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Chinese Buddhism
by Joseph Edkins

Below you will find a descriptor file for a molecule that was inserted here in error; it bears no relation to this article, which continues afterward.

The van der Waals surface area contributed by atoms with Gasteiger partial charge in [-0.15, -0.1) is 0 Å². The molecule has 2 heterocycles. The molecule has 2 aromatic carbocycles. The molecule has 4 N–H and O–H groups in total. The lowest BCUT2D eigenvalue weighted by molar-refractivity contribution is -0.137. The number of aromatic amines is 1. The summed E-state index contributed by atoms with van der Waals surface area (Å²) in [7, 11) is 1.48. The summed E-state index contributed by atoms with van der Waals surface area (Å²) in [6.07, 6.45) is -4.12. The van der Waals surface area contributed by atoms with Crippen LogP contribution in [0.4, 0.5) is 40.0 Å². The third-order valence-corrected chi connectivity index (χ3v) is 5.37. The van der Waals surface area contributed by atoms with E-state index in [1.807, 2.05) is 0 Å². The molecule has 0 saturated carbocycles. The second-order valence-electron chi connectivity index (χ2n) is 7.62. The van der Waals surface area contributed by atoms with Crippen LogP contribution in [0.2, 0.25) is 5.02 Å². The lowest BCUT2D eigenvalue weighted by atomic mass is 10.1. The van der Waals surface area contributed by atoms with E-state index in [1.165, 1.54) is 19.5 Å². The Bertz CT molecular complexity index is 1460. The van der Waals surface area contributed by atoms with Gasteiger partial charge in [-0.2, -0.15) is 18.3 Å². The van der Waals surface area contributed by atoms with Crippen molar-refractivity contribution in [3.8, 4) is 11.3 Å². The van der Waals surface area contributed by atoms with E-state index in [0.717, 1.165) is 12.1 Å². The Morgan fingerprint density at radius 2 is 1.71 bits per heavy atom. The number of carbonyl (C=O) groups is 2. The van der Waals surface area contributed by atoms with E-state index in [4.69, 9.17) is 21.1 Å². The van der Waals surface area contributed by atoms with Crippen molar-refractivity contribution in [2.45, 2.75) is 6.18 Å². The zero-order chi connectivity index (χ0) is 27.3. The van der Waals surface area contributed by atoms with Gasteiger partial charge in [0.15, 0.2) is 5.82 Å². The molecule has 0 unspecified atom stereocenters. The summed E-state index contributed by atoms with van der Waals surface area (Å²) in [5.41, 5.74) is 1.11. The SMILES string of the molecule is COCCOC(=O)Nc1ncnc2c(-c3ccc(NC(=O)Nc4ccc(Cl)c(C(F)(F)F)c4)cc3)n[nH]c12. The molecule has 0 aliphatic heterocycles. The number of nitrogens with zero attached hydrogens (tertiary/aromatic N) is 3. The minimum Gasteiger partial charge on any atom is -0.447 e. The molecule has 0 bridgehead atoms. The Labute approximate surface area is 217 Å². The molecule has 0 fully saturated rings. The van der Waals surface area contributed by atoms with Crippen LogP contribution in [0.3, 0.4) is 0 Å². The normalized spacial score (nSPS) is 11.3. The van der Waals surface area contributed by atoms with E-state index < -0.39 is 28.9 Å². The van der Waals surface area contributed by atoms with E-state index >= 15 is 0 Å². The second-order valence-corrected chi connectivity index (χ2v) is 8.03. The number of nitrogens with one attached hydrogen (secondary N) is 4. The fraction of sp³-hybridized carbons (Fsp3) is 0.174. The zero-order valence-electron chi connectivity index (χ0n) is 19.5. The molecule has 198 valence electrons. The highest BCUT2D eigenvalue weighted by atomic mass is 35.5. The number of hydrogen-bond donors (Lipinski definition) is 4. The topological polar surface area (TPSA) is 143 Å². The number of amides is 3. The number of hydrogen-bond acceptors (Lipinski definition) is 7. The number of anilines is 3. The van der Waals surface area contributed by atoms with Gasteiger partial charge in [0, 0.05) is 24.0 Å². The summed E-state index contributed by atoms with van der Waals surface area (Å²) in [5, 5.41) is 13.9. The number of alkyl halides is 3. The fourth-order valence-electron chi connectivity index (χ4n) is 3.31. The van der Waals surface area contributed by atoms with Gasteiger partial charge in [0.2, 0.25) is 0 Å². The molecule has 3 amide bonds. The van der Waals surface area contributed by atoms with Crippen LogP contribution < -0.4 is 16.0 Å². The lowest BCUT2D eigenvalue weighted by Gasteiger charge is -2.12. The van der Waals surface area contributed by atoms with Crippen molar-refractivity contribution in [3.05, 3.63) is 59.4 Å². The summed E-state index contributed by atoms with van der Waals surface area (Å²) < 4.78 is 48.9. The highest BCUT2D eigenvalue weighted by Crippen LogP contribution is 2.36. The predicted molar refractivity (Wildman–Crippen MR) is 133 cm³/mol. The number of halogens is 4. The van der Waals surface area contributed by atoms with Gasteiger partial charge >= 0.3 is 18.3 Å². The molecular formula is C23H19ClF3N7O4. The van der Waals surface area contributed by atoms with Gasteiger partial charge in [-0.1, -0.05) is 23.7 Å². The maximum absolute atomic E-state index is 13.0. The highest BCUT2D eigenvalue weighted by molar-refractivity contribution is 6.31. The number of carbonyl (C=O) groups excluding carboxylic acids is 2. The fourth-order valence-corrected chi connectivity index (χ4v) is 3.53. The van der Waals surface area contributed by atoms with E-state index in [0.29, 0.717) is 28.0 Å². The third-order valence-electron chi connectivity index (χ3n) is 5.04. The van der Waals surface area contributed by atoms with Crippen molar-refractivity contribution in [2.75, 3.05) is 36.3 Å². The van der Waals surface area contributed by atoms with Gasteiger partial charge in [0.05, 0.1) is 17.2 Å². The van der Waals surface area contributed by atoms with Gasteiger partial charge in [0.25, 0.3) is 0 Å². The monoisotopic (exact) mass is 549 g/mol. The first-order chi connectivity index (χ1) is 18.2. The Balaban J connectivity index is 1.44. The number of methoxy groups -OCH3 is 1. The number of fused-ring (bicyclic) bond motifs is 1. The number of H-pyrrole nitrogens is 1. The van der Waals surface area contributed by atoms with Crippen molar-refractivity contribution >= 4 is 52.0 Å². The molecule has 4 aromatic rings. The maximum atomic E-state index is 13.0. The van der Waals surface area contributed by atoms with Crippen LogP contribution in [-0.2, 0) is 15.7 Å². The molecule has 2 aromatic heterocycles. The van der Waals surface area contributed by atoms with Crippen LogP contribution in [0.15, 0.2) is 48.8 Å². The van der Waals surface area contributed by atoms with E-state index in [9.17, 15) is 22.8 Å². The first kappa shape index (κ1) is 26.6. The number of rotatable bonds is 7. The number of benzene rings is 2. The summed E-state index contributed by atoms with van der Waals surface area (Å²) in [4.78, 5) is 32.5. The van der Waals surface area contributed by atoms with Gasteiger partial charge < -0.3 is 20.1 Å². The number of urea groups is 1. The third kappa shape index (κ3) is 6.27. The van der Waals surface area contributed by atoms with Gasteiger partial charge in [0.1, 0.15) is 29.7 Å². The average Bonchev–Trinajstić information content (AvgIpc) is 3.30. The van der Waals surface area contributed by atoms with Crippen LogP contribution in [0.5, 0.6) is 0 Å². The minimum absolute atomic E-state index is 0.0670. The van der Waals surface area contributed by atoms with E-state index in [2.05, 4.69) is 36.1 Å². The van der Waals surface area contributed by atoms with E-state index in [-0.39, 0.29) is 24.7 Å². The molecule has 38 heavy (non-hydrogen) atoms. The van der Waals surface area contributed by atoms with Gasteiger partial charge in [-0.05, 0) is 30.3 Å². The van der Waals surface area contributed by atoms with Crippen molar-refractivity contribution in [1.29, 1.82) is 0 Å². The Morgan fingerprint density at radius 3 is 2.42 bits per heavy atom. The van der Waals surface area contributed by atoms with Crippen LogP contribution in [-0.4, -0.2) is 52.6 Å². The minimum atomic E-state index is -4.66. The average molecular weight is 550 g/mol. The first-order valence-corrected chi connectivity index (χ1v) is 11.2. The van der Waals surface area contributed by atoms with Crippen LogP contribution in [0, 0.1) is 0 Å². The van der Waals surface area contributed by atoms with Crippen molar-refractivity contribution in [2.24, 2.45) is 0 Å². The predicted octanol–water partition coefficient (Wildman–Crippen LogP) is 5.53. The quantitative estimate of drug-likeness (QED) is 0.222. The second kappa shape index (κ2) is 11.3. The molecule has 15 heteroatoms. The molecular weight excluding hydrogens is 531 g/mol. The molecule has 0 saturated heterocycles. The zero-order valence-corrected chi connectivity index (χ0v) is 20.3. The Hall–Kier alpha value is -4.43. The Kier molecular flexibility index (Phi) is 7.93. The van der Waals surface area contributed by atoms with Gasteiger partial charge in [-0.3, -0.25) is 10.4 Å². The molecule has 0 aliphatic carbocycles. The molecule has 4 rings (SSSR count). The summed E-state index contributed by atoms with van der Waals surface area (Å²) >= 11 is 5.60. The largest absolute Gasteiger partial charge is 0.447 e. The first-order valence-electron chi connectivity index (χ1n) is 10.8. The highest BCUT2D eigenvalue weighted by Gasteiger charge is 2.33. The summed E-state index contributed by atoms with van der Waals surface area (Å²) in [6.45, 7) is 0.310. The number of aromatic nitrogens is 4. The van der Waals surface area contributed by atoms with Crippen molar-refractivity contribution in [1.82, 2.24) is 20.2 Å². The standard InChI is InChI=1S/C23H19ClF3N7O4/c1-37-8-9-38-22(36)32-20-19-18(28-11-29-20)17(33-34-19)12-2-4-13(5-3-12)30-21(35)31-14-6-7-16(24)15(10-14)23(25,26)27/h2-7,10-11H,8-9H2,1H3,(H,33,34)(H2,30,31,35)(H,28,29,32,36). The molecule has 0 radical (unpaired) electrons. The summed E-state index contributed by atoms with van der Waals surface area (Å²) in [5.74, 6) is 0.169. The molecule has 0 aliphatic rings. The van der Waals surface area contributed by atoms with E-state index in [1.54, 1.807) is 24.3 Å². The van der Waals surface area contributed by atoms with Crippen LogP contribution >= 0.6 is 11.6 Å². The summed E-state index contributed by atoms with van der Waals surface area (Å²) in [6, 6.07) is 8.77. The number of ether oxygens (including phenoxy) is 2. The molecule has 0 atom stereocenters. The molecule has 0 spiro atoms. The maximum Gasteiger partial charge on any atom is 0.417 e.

AT the present time, when foreign intercourse with China is increasing every year, and our knowledge of that country is extending in proportion, an account of the history and literature of Buddhism in that land will perhaps find more readers than at any former period. The traveller will not fail to inquire why this Indian religion has sunk into such helplessness and decay as he observes. The philosophical historian naturally will wish to know the causes of the vast extension of Buddhism, and of its present decline. The Christian missionary would willingly learn the amount and nature of the religious feeling possessed by the monks, and the strength of the opposition which the religion of Christ has to expect during its propagation, from them and from the Buddhist laity. Especially the statesman needs to be informed how far the Chinese people are likely to be offended by the introduction of Christianity, and whether the opposition to idolatry which it excites will strike at any of their most dearly-cherished prejudices and beliefs.

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